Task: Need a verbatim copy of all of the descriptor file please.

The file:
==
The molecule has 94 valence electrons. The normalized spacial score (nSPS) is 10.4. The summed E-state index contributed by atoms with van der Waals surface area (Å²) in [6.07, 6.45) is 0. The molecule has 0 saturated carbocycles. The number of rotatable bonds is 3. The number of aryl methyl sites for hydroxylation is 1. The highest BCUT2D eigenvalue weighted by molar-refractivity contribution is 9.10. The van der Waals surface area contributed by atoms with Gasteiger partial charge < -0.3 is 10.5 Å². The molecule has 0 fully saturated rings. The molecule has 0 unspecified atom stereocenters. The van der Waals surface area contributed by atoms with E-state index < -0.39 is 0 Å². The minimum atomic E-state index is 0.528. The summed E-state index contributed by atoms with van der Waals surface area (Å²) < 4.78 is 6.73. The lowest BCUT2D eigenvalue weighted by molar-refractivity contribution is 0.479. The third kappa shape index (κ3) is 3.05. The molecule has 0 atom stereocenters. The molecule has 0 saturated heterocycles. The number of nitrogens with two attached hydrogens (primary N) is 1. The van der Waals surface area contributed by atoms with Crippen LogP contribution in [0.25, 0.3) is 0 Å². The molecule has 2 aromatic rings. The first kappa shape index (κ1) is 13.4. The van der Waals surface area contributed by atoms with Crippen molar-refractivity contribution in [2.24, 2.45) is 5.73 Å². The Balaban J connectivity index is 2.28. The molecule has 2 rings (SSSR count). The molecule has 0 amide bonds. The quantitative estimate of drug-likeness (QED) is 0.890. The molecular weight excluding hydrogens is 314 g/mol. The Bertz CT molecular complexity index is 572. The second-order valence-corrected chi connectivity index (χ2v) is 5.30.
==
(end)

The molecule has 94 valence electrons. The normalized spacial score (nSPS) is 10.4. The summed E-state index contributed by atoms with van der Waals surface area (Å²) in [6.07, 6.45) is 0. The molecule has 0 saturated carbocycles. The number of rotatable bonds is 3. The number of aryl methyl sites for hydroxylation is 1. The highest BCUT2D eigenvalue weighted by molar-refractivity contribution is 9.10. The van der Waals surface area contributed by atoms with Gasteiger partial charge < -0.3 is 10.5 Å². The molecule has 0 fully saturated rings. The molecule has 0 unspecified atom stereocenters. The van der Waals surface area contributed by atoms with E-state index < -0.39 is 0 Å². The minimum atomic E-state index is 0.528. The summed E-state index contributed by atoms with van der Waals surface area (Å²) < 4.78 is 6.73. The lowest BCUT2D eigenvalue weighted by molar-refractivity contribution is 0.479. The third kappa shape index (κ3) is 3.05. The molecule has 0 atom stereocenters. The molecule has 0 saturated heterocycles. The number of nitrogens with two attached hydrogens (primary N) is 1. The van der Waals surface area contributed by atoms with Crippen LogP contribution in [0.25, 0.3) is 0 Å². The molecule has 2 aromatic rings. The first kappa shape index (κ1) is 13.4. The van der Waals surface area contributed by atoms with Crippen molar-refractivity contribution in [2.24, 2.45) is 5.73 Å². The Balaban J connectivity index is 2.28. The molecule has 2 rings (SSSR count). The molecule has 0 amide bonds. The quantitative estimate of drug-likeness (QED) is 0.890. The molecular weight excluding hydrogens is 314 g/mol. The Bertz CT molecular complexity index is 572. The second-order valence-corrected chi connectivity index (χ2v) is 5.30.